SoftBank shares rallied on Friday after Chinese regulators asked Didi executives to work out a plan to remove them from the U.S. list. SoftBank shares in Japan fell 4.77%. SoftBank’s Vision Fund owned more than 20% of Didi after listing in the U.S. Regulators reportedly want Chinese giant Didi to raise concerns about sensitive data leaks from the New York Stock Exchange. Didi is currently refusing to comment.
The Chinese Administration has told the company to plan details of the discharge from the list; affair to government consent. According to the report, Didi could go for privatization; Also included in the Hong Kong list after the sale in the U.S. The privatization will cost $14 per share IPO. The Hong Kong Fleet is likely to be at a discount than the more extensive stocks traded in the U.S.
Removal from the list by the state would be an unprecedented step; However, it underscores Beijing’s constant aspirations to dominate the tech giants and bring them under stricter regulation. A particular case is Didi. Shortly after the IPO in the U.S. In the summer, regulators created a cybersecurity review at the corporation.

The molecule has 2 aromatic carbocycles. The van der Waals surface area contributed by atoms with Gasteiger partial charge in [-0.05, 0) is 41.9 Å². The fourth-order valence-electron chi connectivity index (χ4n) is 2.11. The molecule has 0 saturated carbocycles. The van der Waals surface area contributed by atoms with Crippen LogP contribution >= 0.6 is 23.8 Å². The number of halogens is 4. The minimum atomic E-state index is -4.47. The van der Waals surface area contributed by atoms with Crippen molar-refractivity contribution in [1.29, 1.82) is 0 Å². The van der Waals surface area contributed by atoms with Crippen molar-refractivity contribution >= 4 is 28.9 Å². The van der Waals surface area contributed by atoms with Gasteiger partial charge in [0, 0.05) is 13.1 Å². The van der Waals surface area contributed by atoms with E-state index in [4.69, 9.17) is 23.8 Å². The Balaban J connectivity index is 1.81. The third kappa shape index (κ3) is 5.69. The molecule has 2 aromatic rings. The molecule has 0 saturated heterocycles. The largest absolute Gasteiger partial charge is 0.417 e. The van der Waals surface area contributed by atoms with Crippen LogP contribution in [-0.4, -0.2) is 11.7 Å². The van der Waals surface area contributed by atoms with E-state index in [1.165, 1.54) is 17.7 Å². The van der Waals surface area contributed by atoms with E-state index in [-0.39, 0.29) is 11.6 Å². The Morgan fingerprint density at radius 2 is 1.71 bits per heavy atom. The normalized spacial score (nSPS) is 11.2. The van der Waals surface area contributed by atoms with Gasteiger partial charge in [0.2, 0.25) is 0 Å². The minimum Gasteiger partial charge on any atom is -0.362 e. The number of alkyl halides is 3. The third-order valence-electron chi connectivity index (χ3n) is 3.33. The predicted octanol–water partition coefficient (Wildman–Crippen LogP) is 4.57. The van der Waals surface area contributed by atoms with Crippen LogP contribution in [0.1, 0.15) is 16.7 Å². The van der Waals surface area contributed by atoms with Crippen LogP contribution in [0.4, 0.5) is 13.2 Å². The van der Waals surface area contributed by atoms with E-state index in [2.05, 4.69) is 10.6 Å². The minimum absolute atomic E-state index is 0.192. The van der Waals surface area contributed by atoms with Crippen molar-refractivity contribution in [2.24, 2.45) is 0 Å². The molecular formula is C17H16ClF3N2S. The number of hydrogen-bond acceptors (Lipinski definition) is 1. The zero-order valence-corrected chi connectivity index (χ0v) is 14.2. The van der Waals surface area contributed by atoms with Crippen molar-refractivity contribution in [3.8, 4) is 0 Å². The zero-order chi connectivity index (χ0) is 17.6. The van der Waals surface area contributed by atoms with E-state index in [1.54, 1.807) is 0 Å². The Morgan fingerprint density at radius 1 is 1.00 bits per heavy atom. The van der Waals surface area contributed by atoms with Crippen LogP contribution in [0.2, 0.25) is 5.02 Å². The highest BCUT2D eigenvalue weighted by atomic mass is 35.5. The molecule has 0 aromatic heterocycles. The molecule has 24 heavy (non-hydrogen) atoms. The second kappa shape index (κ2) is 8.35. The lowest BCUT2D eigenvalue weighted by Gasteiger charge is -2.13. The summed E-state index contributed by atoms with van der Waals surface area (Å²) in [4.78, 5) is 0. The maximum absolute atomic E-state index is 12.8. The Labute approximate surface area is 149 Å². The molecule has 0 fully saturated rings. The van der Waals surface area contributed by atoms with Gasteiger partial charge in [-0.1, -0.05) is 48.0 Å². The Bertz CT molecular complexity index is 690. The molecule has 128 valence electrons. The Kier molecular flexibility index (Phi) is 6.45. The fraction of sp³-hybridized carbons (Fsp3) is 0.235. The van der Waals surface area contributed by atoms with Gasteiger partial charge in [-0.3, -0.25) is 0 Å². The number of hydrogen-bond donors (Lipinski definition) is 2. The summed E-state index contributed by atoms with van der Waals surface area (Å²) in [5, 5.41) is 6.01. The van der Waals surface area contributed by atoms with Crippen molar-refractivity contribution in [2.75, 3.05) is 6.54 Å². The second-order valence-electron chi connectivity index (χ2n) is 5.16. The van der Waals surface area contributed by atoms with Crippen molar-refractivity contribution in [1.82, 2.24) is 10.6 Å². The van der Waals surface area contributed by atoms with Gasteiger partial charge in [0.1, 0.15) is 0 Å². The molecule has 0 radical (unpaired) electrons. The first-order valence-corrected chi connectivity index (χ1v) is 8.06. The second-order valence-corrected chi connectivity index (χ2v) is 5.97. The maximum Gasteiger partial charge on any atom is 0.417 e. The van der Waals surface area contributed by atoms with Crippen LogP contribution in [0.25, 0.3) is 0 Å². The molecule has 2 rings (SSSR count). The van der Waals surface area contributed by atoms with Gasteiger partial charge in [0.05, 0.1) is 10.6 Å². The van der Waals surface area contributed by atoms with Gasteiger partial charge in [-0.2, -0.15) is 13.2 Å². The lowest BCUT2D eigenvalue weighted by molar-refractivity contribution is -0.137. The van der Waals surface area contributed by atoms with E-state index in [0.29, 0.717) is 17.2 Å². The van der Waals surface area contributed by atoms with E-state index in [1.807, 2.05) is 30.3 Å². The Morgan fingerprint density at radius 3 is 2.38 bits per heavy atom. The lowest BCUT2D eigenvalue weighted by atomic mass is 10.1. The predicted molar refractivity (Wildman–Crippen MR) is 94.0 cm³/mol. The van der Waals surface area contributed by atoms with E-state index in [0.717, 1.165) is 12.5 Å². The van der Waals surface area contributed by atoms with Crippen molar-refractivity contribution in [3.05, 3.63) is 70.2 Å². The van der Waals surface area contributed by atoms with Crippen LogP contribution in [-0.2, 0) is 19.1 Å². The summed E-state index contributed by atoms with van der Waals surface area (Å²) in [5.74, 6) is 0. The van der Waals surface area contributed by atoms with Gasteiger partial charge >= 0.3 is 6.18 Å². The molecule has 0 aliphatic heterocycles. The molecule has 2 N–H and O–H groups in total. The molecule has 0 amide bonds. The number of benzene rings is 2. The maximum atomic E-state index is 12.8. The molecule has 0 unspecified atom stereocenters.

According to reports, Didi has angered regulators by not addressing outstanding cybersecurity issues that the government wanted to address by leading the IPO. Didi is China’s largest travel app and stores much data on users and travel routes.
Softbank and Didi
As of Wednesday’s close, Didi shares were down 42% at $8.11 after they went public in June. The company challenged Chinese authorities when it resumed listing in New York, despite regulators urging it to suspend its cybersecurity review of its data practices.
In parallel, the CAC launched an investigation into the collection of personal data about the company. The CAC suspects the data was collected illegally. Accordingly, the app stores were ordered to remove 25 mobile apps run by Didi.
Didi then announced that it has stopped registering new users and plans to make changes to the rules for using personal data and national security to protect users’ rights. It is noteworthy that the Chinese tech giants are under intensive state control; this is the vast data processing of consumers and antitrust behavior. The government has been trying to maintain its dominance for years after unrestricted growth. SoftBank owns 21.5% of Didi Fund. Uber Technologies Inc follows it with 12.8%; Then Tencent by 6.8%.